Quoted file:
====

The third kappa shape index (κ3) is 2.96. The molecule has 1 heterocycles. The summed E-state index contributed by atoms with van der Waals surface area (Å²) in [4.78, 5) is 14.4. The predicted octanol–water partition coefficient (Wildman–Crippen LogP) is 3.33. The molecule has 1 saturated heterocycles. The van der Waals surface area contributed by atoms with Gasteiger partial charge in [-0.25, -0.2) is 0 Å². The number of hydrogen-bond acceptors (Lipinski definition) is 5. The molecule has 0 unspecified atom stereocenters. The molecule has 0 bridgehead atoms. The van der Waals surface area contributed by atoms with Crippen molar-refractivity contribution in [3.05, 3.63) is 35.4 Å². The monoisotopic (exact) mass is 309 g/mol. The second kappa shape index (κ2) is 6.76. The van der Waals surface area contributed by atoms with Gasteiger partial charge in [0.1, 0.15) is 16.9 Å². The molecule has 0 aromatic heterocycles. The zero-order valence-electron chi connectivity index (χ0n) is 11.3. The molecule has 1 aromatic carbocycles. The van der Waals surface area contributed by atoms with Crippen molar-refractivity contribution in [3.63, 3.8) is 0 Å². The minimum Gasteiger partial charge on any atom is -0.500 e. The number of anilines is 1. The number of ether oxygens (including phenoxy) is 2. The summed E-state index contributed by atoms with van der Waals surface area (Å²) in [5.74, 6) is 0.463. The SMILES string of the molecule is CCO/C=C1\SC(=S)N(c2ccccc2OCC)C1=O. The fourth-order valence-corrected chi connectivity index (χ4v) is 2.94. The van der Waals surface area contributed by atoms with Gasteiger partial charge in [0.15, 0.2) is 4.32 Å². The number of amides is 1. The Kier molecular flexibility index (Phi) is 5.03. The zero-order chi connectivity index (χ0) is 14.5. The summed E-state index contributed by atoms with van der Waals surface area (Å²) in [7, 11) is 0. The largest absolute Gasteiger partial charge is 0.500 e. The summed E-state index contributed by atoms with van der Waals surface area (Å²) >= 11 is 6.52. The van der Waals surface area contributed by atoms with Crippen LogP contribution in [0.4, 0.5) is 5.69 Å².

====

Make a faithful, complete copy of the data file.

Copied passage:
The third kappa shape index (κ3) is 2.96. The molecule has 1 heterocycles. The summed E-state index contributed by atoms with van der Waals surface area (Å²) in [4.78, 5) is 14.4. The predicted octanol–water partition coefficient (Wildman–Crippen LogP) is 3.33. The molecule has 1 saturated heterocycles. The van der Waals surface area contributed by atoms with Gasteiger partial charge in [-0.25, -0.2) is 0 Å². The number of hydrogen-bond acceptors (Lipinski definition) is 5. The molecule has 0 unspecified atom stereocenters. The molecule has 0 bridgehead atoms. The van der Waals surface area contributed by atoms with Crippen molar-refractivity contribution in [3.05, 3.63) is 35.4 Å². The monoisotopic (exact) mass is 309 g/mol. The second kappa shape index (κ2) is 6.76. The van der Waals surface area contributed by atoms with Gasteiger partial charge in [0.1, 0.15) is 16.9 Å². The molecule has 0 aromatic heterocycles. The zero-order valence-electron chi connectivity index (χ0n) is 11.3. The molecule has 1 aromatic carbocycles. The van der Waals surface area contributed by atoms with Crippen molar-refractivity contribution in [3.63, 3.8) is 0 Å². The minimum Gasteiger partial charge on any atom is -0.500 e. The number of anilines is 1. The number of ether oxygens (including phenoxy) is 2. The summed E-state index contributed by atoms with van der Waals surface area (Å²) in [5.74, 6) is 0.463. The SMILES string of the molecule is CCO/C=C1\SC(=S)N(c2ccccc2OCC)C1=O. The fourth-order valence-corrected chi connectivity index (χ4v) is 2.94. The van der Waals surface area contributed by atoms with Gasteiger partial charge in [0.15, 0.2) is 4.32 Å². The number of amides is 1. The Kier molecular flexibility index (Phi) is 5.03. The zero-order chi connectivity index (χ0) is 14.5. The summed E-state index contributed by atoms with van der Waals surface area (Å²) in [7, 11) is 0. The largest absolute Gasteiger partial charge is 0.500 e. The summed E-state index contributed by atoms with van der Waals surface area (Å²) >= 11 is 6.52. The van der Waals surface area contributed by atoms with Crippen LogP contribution in [0.4, 0.5) is 5.69 Å².